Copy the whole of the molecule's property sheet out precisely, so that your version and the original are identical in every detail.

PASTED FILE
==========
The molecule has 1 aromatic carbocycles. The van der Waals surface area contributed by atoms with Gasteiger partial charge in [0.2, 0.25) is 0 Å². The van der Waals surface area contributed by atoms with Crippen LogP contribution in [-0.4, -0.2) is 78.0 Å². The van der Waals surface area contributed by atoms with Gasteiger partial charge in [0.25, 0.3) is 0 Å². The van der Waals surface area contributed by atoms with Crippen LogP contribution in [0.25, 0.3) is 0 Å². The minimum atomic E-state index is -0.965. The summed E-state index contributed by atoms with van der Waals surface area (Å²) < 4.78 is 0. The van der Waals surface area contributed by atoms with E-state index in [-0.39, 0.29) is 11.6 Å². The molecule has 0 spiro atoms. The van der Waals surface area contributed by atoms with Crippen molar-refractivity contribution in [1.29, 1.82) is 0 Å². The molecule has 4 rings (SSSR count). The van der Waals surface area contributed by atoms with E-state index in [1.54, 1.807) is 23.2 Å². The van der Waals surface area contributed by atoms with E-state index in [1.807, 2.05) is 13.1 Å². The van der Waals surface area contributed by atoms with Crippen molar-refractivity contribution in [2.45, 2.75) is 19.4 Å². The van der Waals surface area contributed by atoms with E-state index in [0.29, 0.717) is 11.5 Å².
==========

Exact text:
The molecule has 1 aromatic carbocycles. The van der Waals surface area contributed by atoms with Gasteiger partial charge in [0.2, 0.25) is 0 Å². The van der Waals surface area contributed by atoms with Crippen LogP contribution in [-0.4, -0.2) is 78.0 Å². The van der Waals surface area contributed by atoms with Gasteiger partial charge in [0.25, 0.3) is 0 Å². The van der Waals surface area contributed by atoms with Crippen LogP contribution in [0.25, 0.3) is 0 Å². The minimum atomic E-state index is -0.965. The summed E-state index contributed by atoms with van der Waals surface area (Å²) < 4.78 is 0. The van der Waals surface area contributed by atoms with E-state index in [-0.39, 0.29) is 11.6 Å². The molecule has 0 spiro atoms. The van der Waals surface area contributed by atoms with Crippen molar-refractivity contribution in [1.29, 1.82) is 0 Å². The molecule has 4 rings (SSSR count). The van der Waals surface area contributed by atoms with E-state index in [1.54, 1.807) is 23.2 Å². The van der Waals surface area contributed by atoms with E-state index in [1.807, 2.05) is 13.1 Å². The van der Waals surface area contributed by atoms with Crippen molar-refractivity contribution in [2.45, 2.75) is 19.4 Å². The van der Waals surface area contributed by atoms with E-state index in [0.29, 0.717) is 11.5 Å².